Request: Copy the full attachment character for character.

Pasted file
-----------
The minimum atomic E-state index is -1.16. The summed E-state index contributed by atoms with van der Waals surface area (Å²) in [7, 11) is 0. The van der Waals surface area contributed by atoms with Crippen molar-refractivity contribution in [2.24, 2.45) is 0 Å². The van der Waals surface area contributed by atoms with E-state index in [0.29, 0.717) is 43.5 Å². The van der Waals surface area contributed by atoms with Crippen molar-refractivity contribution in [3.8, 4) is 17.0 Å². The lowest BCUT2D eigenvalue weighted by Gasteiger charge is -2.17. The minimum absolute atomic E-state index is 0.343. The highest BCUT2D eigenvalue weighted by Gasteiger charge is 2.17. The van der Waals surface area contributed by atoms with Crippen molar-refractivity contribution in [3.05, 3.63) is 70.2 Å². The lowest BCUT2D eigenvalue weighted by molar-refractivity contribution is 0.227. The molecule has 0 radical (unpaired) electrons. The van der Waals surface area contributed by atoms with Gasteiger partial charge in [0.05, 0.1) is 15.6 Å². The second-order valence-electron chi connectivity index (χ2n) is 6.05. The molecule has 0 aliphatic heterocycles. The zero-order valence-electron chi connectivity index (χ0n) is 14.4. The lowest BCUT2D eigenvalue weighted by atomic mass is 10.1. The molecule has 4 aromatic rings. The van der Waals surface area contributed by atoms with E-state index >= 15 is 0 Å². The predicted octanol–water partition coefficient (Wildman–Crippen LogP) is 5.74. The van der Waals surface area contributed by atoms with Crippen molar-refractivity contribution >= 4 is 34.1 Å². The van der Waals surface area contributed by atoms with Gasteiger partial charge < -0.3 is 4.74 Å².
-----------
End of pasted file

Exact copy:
The minimum atomic E-state index is -1.16. The summed E-state index contributed by atoms with van der Waals surface area (Å²) in [7, 11) is 0. The van der Waals surface area contributed by atoms with Crippen molar-refractivity contribution in [2.24, 2.45) is 0 Å². The van der Waals surface area contributed by atoms with E-state index in [0.29, 0.717) is 43.5 Å². The van der Waals surface area contributed by atoms with Crippen molar-refractivity contribution in [3.8, 4) is 17.0 Å². The lowest BCUT2D eigenvalue weighted by Gasteiger charge is -2.17. The minimum absolute atomic E-state index is 0.343. The highest BCUT2D eigenvalue weighted by Gasteiger charge is 2.17. The van der Waals surface area contributed by atoms with Crippen molar-refractivity contribution in [3.05, 3.63) is 70.2 Å². The lowest BCUT2D eigenvalue weighted by molar-refractivity contribution is 0.227. The molecule has 0 radical (unpaired) electrons. The van der Waals surface area contributed by atoms with Gasteiger partial charge in [0.05, 0.1) is 15.6 Å². The second-order valence-electron chi connectivity index (χ2n) is 6.05. The molecule has 0 aliphatic heterocycles. The zero-order valence-electron chi connectivity index (χ0n) is 14.4. The lowest BCUT2D eigenvalue weighted by atomic mass is 10.1. The molecule has 4 aromatic rings. The van der Waals surface area contributed by atoms with E-state index >= 15 is 0 Å². The predicted octanol–water partition coefficient (Wildman–Crippen LogP) is 5.74. The van der Waals surface area contributed by atoms with Crippen molar-refractivity contribution >= 4 is 34.1 Å². The van der Waals surface area contributed by atoms with Gasteiger partial charge < -0.3 is 4.74 Å².